### Random Post

### Recent Posts

- Tantalizer 450: Marriage problems
- Enigma 1057: Recycled change
- Enigma 452: Figure out these letters
- Puzzle 46: I lose my specs
- Enigma 1058: A row of colours
- Enigma 451: Double halved
- Tantalizer 451: Death rates
- Enigma 1059: Century break
- Enigma 450: A pentagonal problem
- Puzzle 48: Verse on the island

### Recent Comments

Jim Randell on Tantalizer 450: Marriage … | |

Brian Gladman on Enigma 1057: Recycled cha… | |

Jim Randell on Enigma 1057: Recycled cha… | |

geoffrounce on Enigma 452: Figure out these… | |

Jim Randell on Enigma 452: Figure out these… |

### Archives

### Categories

- article (11)
- enigma (1,183)
- misc (2)
- project euler (2)
- puzzle (46)
- site news (46)
- tantalizer (50)
- teaser (3)

### Site Stats

- 184,974 hits

Advertisements

This is a slightly different approach from my original Perl program that I wrote when the puzzle came out [link]. It’s shorter and faster and runs (under PyPy) in 9.2s. If I’d started off using this approach I probably wouldn’t have bothered writing the C version.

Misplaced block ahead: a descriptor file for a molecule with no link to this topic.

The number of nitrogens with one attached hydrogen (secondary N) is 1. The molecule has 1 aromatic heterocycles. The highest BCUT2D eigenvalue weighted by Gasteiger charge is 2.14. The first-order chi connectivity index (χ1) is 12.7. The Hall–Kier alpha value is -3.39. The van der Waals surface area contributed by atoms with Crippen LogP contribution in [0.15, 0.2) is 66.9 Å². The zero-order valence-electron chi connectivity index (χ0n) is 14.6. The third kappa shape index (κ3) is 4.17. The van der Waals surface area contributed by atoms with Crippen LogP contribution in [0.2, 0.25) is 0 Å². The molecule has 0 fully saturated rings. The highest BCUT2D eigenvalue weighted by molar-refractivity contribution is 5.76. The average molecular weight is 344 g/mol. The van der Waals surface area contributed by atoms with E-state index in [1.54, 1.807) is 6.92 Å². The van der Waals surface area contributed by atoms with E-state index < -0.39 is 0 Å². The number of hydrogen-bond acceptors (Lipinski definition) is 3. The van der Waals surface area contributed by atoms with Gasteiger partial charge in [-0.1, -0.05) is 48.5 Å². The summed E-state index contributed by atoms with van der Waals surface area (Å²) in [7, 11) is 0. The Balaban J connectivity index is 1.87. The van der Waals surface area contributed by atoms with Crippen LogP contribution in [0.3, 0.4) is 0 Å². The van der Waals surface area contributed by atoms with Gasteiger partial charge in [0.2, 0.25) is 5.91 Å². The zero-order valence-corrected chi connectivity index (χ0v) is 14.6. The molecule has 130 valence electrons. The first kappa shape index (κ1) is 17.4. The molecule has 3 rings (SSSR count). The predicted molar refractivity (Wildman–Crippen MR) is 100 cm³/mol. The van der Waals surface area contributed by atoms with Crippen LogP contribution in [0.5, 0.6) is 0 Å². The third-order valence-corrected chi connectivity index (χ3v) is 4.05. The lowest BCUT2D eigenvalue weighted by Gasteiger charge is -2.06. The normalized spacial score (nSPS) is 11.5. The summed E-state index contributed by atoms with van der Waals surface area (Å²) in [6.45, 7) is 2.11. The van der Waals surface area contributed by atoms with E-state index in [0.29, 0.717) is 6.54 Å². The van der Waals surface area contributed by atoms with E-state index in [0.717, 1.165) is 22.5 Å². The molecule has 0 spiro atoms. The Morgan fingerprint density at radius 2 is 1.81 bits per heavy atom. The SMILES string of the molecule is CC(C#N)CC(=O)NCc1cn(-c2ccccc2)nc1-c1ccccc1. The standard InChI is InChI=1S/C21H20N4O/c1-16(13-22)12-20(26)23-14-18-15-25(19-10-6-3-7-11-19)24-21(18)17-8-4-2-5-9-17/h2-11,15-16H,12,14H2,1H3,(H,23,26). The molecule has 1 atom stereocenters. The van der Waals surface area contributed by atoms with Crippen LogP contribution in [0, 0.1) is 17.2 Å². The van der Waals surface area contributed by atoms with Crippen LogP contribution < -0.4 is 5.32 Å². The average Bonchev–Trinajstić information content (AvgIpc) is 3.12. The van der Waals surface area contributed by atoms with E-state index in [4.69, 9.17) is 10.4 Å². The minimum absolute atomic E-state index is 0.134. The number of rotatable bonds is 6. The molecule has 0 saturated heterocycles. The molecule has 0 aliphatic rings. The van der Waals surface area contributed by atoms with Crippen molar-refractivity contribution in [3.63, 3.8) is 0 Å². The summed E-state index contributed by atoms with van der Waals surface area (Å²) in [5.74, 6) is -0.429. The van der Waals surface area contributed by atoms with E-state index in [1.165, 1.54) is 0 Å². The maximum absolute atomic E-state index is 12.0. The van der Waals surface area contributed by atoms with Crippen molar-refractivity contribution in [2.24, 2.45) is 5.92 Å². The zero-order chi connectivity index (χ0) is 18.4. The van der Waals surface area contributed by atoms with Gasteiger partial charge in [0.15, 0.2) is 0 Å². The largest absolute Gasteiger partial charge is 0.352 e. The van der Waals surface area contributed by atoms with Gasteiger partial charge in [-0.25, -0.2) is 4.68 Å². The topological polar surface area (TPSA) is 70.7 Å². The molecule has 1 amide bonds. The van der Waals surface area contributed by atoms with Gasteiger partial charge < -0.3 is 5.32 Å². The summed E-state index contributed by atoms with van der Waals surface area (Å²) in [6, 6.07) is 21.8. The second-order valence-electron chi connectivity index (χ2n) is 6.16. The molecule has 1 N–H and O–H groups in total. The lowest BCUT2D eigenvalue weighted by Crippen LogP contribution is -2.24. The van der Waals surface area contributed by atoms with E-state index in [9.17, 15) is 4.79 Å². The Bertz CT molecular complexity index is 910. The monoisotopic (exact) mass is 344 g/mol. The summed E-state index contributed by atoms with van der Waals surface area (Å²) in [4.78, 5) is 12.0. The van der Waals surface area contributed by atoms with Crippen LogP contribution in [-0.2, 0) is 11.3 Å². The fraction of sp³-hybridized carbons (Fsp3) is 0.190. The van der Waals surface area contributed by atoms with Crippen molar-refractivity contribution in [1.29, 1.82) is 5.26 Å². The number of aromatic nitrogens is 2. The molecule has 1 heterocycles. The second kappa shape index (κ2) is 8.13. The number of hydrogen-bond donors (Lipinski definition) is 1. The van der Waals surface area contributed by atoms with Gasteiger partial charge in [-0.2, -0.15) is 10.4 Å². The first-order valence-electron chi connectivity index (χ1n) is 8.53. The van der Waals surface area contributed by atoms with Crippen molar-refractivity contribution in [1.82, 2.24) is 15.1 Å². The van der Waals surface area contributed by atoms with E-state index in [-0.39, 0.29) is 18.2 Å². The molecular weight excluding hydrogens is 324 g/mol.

Solution:(a) 9 tiles; (b) 11 tiles.The solution for 9 tiles is a 15×25 grid (for example):

And for 11 tiles it is a 22×29 grid (for example):

If you stop the program from returning as soon as it has found a solution the program finds 336 possible tilings for the 15×25 grid and 64 possible tilings for the 22×29 grid (although this takes no account of symmetrical solutions, so you can divide these numbers by 4 to get the number of essentially different solutions – 84 for the 15×25 grid and 16 for the 22×29 grid).

The next smallest two possible tilings are both with 14 tiles and are for a 25×49 grid and a 35×35 grid.